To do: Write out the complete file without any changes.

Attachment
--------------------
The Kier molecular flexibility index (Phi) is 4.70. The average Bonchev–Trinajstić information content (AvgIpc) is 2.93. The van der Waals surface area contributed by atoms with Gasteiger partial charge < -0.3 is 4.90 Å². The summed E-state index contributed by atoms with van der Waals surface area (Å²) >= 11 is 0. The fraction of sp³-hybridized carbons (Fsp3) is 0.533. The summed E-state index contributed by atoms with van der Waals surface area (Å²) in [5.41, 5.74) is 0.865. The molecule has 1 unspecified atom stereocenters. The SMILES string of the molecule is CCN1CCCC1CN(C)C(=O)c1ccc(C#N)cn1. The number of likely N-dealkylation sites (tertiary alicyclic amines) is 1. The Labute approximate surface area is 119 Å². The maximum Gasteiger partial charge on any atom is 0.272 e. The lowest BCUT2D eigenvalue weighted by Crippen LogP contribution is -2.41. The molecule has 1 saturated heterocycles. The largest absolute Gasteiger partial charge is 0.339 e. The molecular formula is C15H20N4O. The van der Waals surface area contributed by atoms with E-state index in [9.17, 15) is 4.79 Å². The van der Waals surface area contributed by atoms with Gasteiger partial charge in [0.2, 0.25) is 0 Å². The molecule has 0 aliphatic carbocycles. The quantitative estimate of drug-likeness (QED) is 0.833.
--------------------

The Kier molecular flexibility index (Phi) is 4.70. The average Bonchev–Trinajstić information content (AvgIpc) is 2.93. The van der Waals surface area contributed by atoms with Gasteiger partial charge < -0.3 is 4.90 Å². The summed E-state index contributed by atoms with van der Waals surface area (Å²) >= 11 is 0. The fraction of sp³-hybridized carbons (Fsp3) is 0.533. The summed E-state index contributed by atoms with van der Waals surface area (Å²) in [5.41, 5.74) is 0.865. The molecule has 1 unspecified atom stereocenters. The SMILES string of the molecule is CCN1CCCC1CN(C)C(=O)c1ccc(C#N)cn1. The number of likely N-dealkylation sites (tertiary alicyclic amines) is 1. The Labute approximate surface area is 119 Å². The maximum Gasteiger partial charge on any atom is 0.272 e. The lowest BCUT2D eigenvalue weighted by Crippen LogP contribution is -2.41. The molecule has 1 saturated heterocycles. The largest absolute Gasteiger partial charge is 0.339 e. The molecular formula is C15H20N4O. The van der Waals surface area contributed by atoms with E-state index in [9.17, 15) is 4.79 Å². The van der Waals surface area contributed by atoms with Gasteiger partial charge in [0.2, 0.25) is 0 Å². The molecule has 0 aliphatic carbocycles. The quantitative estimate of drug-likeness (QED) is 0.833.